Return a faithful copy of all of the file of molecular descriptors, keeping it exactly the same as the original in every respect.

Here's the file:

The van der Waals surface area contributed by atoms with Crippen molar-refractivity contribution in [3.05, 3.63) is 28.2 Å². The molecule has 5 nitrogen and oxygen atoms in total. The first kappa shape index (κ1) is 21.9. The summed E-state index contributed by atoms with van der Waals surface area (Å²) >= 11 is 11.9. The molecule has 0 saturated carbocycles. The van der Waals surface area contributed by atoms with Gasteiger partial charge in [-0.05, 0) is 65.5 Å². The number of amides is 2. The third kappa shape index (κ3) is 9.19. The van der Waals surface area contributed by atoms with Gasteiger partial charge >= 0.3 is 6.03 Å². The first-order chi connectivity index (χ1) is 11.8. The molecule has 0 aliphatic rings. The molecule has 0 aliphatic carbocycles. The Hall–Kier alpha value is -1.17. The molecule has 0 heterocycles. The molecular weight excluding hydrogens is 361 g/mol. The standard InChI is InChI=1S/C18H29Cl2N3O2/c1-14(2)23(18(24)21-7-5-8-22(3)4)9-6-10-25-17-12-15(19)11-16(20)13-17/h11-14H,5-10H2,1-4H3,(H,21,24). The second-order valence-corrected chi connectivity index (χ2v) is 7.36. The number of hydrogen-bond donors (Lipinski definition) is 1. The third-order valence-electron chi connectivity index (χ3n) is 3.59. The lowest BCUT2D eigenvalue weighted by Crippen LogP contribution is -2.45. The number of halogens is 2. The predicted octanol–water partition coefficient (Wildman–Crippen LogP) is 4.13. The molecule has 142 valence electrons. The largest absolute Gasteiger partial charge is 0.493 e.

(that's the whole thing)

The van der Waals surface area contributed by atoms with Crippen molar-refractivity contribution in [3.05, 3.63) is 28.2 Å². The molecule has 5 nitrogen and oxygen atoms in total. The first kappa shape index (κ1) is 21.9. The summed E-state index contributed by atoms with van der Waals surface area (Å²) >= 11 is 11.9. The molecule has 0 saturated carbocycles. The van der Waals surface area contributed by atoms with Gasteiger partial charge in [-0.05, 0) is 65.5 Å². The number of amides is 2. The third kappa shape index (κ3) is 9.19. The van der Waals surface area contributed by atoms with Gasteiger partial charge >= 0.3 is 6.03 Å². The first-order chi connectivity index (χ1) is 11.8. The molecule has 0 aliphatic rings. The molecule has 0 aliphatic carbocycles. The Hall–Kier alpha value is -1.17. The molecule has 0 heterocycles. The molecular weight excluding hydrogens is 361 g/mol. The standard InChI is InChI=1S/C18H29Cl2N3O2/c1-14(2)23(18(24)21-7-5-8-22(3)4)9-6-10-25-17-12-15(19)11-16(20)13-17/h11-14H,5-10H2,1-4H3,(H,21,24). The second-order valence-corrected chi connectivity index (χ2v) is 7.36. The number of hydrogen-bond donors (Lipinski definition) is 1. The third-order valence-electron chi connectivity index (χ3n) is 3.59. The lowest BCUT2D eigenvalue weighted by Crippen LogP contribution is -2.45. The number of halogens is 2. The predicted octanol–water partition coefficient (Wildman–Crippen LogP) is 4.13. The molecule has 142 valence electrons. The largest absolute Gasteiger partial charge is 0.493 e.